Major research news Sofosbuvir will 'dramatically reduce' need for liver transplants

It isn't common to be able to report really important clinical research results where liver disease is concerned, but today is one of those days.  Intermountain Hospital's lead researcher and associate director of the medical center's transplant program, Dr Charlton, announced their results at a Czech medical conference.  The study found that seriously ill patients who exhibited a positive reaction to the drug sofosbuvir were also 50 times less likely to die from severe cirrhosis, a liver illness usually brought on by hepatitis C or alcoholism, than similar patients never given the drug.


Anyone who has followed clinical studies knows that progress is usually measured in small steps.  You often see statements such as, "the trial was considered a success as the patients lived and average of 7 months longer".  These are progress and a tiny beacon of hope for anyone dealing with liver disease and possibly facing death without a transplant but rarely offer life.  This research is apparently the definitive study of whether it was justified to give end stage liver patients suffering from hepatitis C infection this very expensive drug so now that particular debate should be over.

This is of vital importance to any patient facing a transplant as it changes the equation of how many must die for lack of a liver.  By diverting this large pool of patients from the process everyone who has a different problem will have a better chance to get the transplant and have a life.  Truly big news for the transplant community.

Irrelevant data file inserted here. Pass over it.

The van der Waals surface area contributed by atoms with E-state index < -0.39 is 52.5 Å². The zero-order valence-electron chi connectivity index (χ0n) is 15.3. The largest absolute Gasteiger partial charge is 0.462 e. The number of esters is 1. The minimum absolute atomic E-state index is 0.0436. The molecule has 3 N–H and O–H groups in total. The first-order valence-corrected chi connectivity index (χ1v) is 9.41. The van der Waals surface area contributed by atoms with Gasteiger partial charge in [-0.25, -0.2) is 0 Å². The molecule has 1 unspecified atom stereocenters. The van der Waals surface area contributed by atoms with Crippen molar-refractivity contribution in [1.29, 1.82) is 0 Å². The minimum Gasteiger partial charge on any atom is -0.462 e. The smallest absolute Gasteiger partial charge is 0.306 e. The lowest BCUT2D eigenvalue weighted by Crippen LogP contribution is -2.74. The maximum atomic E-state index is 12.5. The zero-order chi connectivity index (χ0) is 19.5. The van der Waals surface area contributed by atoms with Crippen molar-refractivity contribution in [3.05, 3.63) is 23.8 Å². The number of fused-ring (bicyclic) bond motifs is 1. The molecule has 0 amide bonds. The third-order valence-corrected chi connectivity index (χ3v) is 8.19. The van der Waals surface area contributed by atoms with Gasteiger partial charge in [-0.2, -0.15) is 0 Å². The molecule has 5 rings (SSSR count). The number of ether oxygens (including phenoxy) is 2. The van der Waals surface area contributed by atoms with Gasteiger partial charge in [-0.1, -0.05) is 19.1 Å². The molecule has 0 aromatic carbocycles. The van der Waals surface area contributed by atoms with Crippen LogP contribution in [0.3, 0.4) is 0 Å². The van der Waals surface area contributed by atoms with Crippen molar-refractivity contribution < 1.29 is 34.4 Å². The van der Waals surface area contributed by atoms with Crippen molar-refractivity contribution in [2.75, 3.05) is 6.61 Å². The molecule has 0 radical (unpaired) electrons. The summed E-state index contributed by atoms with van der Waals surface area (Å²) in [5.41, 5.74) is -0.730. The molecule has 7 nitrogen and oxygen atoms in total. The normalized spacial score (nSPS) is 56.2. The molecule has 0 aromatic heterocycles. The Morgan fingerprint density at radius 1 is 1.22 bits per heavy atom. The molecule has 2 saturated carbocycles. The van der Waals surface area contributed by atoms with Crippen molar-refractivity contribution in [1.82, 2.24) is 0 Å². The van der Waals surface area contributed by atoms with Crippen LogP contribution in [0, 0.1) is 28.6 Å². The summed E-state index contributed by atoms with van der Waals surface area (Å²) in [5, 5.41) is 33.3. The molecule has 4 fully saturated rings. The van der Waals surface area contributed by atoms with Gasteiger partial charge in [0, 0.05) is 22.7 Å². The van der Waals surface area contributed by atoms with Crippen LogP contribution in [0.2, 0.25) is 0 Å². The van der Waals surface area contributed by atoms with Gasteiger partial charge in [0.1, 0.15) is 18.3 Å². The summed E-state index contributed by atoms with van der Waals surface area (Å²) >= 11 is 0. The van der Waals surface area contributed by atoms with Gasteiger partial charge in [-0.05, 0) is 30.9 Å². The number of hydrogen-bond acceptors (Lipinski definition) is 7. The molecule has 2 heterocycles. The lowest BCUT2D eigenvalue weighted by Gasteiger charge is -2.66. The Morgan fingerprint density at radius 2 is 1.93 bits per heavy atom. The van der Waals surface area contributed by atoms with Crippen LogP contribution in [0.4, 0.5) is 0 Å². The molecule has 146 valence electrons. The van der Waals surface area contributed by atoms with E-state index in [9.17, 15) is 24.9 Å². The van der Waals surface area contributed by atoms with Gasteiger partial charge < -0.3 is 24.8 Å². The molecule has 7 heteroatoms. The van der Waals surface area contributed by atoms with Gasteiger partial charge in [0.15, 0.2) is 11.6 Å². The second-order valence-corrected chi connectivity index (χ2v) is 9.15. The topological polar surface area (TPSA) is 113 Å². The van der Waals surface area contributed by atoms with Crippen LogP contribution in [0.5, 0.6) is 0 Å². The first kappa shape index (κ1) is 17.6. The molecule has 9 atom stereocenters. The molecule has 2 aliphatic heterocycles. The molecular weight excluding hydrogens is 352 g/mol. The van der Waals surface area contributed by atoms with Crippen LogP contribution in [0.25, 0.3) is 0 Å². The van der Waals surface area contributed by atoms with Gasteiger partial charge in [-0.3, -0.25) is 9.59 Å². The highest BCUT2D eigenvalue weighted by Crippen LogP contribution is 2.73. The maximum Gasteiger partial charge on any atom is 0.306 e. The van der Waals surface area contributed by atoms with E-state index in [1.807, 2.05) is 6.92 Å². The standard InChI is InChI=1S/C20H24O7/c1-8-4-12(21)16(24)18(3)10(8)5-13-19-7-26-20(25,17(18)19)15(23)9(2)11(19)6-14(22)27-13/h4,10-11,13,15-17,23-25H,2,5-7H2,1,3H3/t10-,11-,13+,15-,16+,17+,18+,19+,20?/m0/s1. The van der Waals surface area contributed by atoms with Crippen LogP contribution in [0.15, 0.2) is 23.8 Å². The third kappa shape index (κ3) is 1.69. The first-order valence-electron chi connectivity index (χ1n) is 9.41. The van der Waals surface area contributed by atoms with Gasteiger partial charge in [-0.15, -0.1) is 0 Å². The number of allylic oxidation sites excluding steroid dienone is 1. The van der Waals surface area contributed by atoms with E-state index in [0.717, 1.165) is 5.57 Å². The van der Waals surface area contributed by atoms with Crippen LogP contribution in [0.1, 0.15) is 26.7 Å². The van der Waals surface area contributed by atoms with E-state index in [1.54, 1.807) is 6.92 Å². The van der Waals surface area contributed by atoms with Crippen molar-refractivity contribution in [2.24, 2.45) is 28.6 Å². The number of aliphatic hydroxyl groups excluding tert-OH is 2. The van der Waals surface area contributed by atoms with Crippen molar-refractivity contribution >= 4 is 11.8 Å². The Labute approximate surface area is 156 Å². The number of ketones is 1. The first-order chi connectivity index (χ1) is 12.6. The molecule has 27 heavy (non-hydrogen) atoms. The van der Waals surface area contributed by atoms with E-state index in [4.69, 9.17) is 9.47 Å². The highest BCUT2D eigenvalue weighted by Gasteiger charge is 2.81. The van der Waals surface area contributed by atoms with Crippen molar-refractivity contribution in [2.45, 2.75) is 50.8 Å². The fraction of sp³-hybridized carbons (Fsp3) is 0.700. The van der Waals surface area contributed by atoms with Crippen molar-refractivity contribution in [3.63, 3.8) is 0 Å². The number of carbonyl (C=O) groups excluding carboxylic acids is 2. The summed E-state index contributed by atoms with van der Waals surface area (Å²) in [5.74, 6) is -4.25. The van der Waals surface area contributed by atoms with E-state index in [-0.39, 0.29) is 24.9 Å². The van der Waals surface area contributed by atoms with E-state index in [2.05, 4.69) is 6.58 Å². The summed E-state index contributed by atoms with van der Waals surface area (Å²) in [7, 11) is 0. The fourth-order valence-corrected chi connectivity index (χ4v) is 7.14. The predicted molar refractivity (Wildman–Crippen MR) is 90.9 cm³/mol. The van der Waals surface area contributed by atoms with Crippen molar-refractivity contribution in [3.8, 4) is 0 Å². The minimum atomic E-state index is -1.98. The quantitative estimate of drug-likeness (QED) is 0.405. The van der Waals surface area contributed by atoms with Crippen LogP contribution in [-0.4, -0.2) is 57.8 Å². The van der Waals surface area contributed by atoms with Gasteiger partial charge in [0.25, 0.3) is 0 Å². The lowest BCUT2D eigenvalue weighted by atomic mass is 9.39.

There will be a major debate about cost as the drug is expensive and funding will not be easy but as the first effective non-transplant treatment for end stage liver disease it shines a bright light on the future as the research advances.  As someone who has an interest in fatty liver disease and its consequences this should provide even more reason to engage in the ways to limit your disease.  The longer you stay out of the critical phase the better your chances of being treatable at the end.  Reason enough to go have a nice salad for supper.

Here is a link to the Story from KSL in Salt Lake
Researchers: Drug will 'dramatically reduce' need for liver transplants

A small side note, Dr Charlton is the hepatologist who prescribed the diet and lifestyle changes that I have used to address my own case of cirrhosis.  If liver disease is a factor in your life, consider joining or donating to the foundation.  As a non-profit we do depend on the support of the community.


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